I have been thinking of writing on parental roles in discerning children's vocations for a few days, and had two people bring this up in different parts of the country.
Please consider what I have to share here.
First of all, young parents, and by young I mean under fifty, lack confidence in their parenting. Society has beat confidence to pulp by undermining the role of the parent in the formation of the child. Governments now want and do take over the formation of children, which is not only in contradiction to the teaching of the Church, but natural law.
Parents are the first, primary and God-given teachers of their children.
Second, parents are given graces in the sacrament of marriage for raising children. Part of the raising of children is the formation of virtue, which some of you have read in my long series last summer of 2013.
Third, parents are given gifts, insights into guiding their children to the specific vocations to which God is calling them.
Finding out one's vocation is not great hidden secret. Indeed, in times past, parents not only saw the gifts of their children clearly but guided them directly into various vocations.
Which leads me to the next point. Parents not only are given gifts to help their children discern their vocations, but parents have a duty to do so.
Why parents are so reluctant to guide directly their own children is a mystery to me. And, if someone is giving advice to the contrary, those people are just plain misguided.
Parents have duty to ask God specifically what a child is called to do and to help that child fulfill that vocation.
Any parent who neglects prayer and guidance is not fulfilling the role and authority given to them by God. A parent who neglects his duty to raise a child in holiness, guiding that child to the vocation God has in Mind, may lose his salvation for thwarting God's plan.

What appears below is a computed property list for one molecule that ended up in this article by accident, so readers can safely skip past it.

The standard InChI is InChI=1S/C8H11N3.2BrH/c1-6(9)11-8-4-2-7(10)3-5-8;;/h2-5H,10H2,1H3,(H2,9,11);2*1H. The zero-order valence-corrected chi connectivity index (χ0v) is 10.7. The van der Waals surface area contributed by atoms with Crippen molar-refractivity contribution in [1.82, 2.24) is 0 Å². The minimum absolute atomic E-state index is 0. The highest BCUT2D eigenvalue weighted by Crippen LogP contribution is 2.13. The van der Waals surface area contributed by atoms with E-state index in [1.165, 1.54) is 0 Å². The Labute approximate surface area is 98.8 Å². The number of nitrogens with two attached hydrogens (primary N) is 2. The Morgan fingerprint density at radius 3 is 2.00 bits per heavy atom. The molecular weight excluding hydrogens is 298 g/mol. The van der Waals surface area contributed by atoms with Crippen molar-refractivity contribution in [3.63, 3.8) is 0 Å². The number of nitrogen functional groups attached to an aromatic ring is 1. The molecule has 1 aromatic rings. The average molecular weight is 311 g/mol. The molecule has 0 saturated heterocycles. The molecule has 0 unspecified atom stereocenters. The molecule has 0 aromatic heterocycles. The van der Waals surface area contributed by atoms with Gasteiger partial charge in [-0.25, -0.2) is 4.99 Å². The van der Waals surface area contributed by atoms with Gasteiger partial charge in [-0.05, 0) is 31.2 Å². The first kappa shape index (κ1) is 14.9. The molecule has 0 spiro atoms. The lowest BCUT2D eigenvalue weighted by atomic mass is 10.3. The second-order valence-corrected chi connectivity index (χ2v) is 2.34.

Now, here is the rub. The parent must be objective and holy to see clearly what God has in mind for the children. A parent cannot merely want a child to be a doctor, for example, because of pride and status, or money and security.
A parent cannot push a child to live out the faded and unfulfilled dreams that the parents once had but lost.
A parent cannot push a child away from a vocation to the priesthood or religious life because that parent wants the child in his life, or wants grandchildren, or the name of the family to be carried on in posterity.
No, no, no...
God will genuinely show the parent who is sincere about seeing God's plan for their children's lives. God will show the parent what to do, how to plan the child's life, education, formation.
This is the natural plan of God, to work with the parent so that the child becomes the man or woman God intended them to be. God even calls children to be and to do things from the womb.
Why young parents back off from this important role is a mystery to me. Children need and deserve guidance from holy parents who want the child to be what God desires.
Some saints had excellent parents who cooperated with God's plan. Some did not. One thinks of the excellent parents of St. Bernard of Clairvaux, who are both recognized as being holy-his mother is a blessed-, and the awful, selfish parents of St. Thomas Aquinas, who are not blesseds.
Catholic parents must pray daily for knowledge and to push this responsibility totally on a youth, no matter how old, is irresponsible.
Whether a child is called to marriage, a religious vocation or the priesthood, that child needs the direction of holy parents
Some parents pray that God would show the child his or her vocation, when the prayer should be that God would show the parents and the child the vocation to which God has called that child.
God gives many hints and even large indications as to what He wants a child to do and to be. And, if a child rebels against holy parents who have sought out the will of God, woe to that child. Disobedience and rebellion are not normal.
Pray and pay attention, parents, as that is your role.